Carbon Opportunities

Peatland Carbon Credits and Circular Economy

Peatlands have the potential to be a natural solution to reducing greenhouse gas emissions. They hold a vast stock of carbon in their soils and can add more by sequestering carbon from the atmosphere. But this natural carbon capture and storage ability can only happen if peatland habitats are healthy and functioning. To get to that state many areas of degraded and damaged peatland, which are currently losing carbon, need to be restored.

The peatlands have not yet been considered as part of the carbon balance within this audit. With soil testing to show the amount of carbon sequestration year on year, this could be used to show if the farm is Net Zero and what any potential credits may be in the future either as individual farm transactions or as part of a circular economy with other farms in the local area.

Benefits for the Business

Improved return on investment. By following the areas of consideration and the mitigation measures, the farm can expect to see a better return on crop costs and fuel usage. It will also see the amount of CO2e emitted fall further, helping to achieve Net Zero. The farm could look to invest in renewables, but this would only help a small proportion of the way to reach Net Zero, and further work on fuel and fertiliser needs to be carried out in order to significantly reduce the farm’s carbon output first.

Leading the way with Carbon Emissions. The farm has a very real possibility of leading the way in showing how agriculture can help lead the way as part of the path to Net Zero. As opportunities around carbon credits and soil sequestration could become monetised, the farm is in an enviable position to be at the forefront of these concepts and pilots which should not only add value to the business but also help open new areas of income as the industry transitions away from direct payments.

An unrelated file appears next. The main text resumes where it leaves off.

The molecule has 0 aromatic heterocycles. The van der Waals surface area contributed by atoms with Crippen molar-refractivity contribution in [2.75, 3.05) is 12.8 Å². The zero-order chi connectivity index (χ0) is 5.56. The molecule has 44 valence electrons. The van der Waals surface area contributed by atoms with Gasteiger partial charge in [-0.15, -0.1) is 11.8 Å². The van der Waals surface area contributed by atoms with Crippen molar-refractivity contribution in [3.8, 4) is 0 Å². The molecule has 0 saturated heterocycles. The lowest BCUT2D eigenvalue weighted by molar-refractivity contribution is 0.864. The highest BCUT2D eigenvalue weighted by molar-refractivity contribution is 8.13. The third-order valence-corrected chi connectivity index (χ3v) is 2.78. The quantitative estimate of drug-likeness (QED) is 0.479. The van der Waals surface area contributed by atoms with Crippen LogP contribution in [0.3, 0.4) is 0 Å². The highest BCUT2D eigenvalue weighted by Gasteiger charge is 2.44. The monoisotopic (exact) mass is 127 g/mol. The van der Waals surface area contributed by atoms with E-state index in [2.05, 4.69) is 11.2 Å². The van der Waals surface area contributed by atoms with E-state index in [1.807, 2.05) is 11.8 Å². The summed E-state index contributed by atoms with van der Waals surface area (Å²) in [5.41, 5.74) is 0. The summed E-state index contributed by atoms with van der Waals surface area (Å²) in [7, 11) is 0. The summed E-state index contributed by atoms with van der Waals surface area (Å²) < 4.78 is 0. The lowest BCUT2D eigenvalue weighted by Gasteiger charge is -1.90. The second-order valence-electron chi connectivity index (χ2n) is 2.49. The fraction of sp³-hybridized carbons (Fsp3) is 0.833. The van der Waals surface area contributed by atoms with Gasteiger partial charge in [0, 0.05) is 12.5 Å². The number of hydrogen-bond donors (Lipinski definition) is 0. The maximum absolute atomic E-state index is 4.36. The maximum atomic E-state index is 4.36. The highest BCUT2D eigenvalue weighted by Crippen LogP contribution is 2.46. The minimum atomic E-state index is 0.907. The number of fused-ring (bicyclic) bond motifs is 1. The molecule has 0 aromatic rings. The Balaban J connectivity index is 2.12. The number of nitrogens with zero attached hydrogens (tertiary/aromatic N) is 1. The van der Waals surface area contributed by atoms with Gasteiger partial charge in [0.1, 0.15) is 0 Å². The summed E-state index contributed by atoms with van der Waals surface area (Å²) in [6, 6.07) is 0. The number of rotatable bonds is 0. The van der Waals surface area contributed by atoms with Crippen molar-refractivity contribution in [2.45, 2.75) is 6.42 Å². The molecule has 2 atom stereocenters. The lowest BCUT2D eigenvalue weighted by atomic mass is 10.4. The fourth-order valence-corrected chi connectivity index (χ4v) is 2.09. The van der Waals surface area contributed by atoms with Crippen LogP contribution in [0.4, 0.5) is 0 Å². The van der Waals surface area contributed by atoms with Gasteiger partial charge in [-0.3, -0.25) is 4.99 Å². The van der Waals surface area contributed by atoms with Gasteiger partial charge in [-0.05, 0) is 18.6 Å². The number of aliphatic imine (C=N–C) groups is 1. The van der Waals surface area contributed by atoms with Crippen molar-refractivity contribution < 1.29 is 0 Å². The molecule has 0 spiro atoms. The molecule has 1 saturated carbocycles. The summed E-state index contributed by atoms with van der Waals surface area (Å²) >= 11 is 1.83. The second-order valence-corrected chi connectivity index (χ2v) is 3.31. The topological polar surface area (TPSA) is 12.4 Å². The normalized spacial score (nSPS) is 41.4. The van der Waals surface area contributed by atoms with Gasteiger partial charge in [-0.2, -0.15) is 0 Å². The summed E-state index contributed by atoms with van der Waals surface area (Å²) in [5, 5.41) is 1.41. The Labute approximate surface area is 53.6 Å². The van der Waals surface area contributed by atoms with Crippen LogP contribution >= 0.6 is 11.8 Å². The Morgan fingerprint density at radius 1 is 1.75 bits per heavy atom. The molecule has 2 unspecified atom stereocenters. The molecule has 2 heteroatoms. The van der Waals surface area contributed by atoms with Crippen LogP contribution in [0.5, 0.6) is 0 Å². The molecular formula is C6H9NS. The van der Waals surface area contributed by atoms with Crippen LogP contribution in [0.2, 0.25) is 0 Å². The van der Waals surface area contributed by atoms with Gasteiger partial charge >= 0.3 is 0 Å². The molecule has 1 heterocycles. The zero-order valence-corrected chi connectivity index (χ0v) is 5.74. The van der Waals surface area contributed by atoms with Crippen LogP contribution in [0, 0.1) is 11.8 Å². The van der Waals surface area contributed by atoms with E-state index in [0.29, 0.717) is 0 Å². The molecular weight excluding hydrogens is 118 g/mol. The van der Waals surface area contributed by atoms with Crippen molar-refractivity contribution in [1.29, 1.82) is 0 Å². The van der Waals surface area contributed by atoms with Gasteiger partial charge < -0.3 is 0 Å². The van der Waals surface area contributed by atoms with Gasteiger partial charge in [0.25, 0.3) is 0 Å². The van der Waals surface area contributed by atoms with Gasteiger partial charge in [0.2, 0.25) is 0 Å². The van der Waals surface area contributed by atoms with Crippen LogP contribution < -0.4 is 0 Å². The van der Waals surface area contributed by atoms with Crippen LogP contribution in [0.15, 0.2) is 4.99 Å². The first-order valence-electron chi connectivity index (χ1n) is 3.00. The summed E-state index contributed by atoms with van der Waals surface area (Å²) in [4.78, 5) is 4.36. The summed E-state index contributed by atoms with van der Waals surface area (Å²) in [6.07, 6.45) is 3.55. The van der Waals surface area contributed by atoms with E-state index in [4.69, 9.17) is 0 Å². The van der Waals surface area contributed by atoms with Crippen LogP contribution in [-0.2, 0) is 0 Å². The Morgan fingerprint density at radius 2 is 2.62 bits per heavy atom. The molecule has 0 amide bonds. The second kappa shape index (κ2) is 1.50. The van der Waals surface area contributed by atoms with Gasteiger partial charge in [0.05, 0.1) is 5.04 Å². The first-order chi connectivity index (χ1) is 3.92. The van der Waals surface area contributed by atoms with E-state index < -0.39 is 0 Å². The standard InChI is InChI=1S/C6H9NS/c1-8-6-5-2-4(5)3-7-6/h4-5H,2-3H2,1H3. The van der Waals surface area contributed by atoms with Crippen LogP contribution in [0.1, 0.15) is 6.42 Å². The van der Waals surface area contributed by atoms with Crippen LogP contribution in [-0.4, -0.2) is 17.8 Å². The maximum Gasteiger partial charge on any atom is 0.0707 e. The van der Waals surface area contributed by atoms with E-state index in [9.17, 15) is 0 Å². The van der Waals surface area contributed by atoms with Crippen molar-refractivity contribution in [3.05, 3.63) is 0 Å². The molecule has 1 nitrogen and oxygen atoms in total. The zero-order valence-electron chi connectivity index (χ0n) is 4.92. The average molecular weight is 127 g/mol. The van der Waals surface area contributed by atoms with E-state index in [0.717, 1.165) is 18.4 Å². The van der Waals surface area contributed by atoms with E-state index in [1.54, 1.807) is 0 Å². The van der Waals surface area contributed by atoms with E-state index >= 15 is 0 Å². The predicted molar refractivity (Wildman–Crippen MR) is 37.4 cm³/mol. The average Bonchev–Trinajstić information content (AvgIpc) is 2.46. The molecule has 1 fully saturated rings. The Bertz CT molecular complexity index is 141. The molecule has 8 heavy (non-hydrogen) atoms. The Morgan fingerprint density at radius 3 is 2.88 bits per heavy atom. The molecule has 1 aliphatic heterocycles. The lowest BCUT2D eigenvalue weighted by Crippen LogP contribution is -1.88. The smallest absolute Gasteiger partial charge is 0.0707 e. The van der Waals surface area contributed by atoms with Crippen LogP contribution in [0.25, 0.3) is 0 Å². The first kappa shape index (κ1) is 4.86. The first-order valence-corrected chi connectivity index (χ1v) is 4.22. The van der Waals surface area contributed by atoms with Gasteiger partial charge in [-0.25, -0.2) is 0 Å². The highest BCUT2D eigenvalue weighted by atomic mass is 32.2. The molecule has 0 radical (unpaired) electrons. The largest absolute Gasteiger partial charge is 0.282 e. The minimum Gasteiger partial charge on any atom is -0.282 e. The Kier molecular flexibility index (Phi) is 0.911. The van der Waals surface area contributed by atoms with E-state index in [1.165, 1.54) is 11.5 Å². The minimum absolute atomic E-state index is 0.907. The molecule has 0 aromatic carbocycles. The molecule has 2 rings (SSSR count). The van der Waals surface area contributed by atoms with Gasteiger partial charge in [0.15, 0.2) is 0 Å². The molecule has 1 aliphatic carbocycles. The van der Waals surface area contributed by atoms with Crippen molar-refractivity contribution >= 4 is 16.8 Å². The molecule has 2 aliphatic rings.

Leading the way in delivering the sustainable farming agenda

The Handley’s are leading the way in the Forest of Bowland in spreading the sustainable farming agenda. The farm plays host to students from the Bowland High School across the year to help broaden their experience on extensive farming techniques and help them achieve their BTech Level 2 in Country and Environment. The Handley’s involvement gives students vital hands-on experience in both sustainable farming practices as well as providing them much needed insight into the land management and forestry as well as biodiversity recovery. 

Furthermore, the farm actively engages in helping deliver environmental recovery. The farm is part of a large Countryside Stewardship that focuses on maintaining the nearly some 1000 hectares of upland (includes peatland) through extensive grazing systems with its Belted Galloway herd. The farm works with conservationists and its landowners to develop sustainable farming strategies to maximise the ecological well-being of the landscape, through continual improvements in the health of both its soils and areas of upland peat.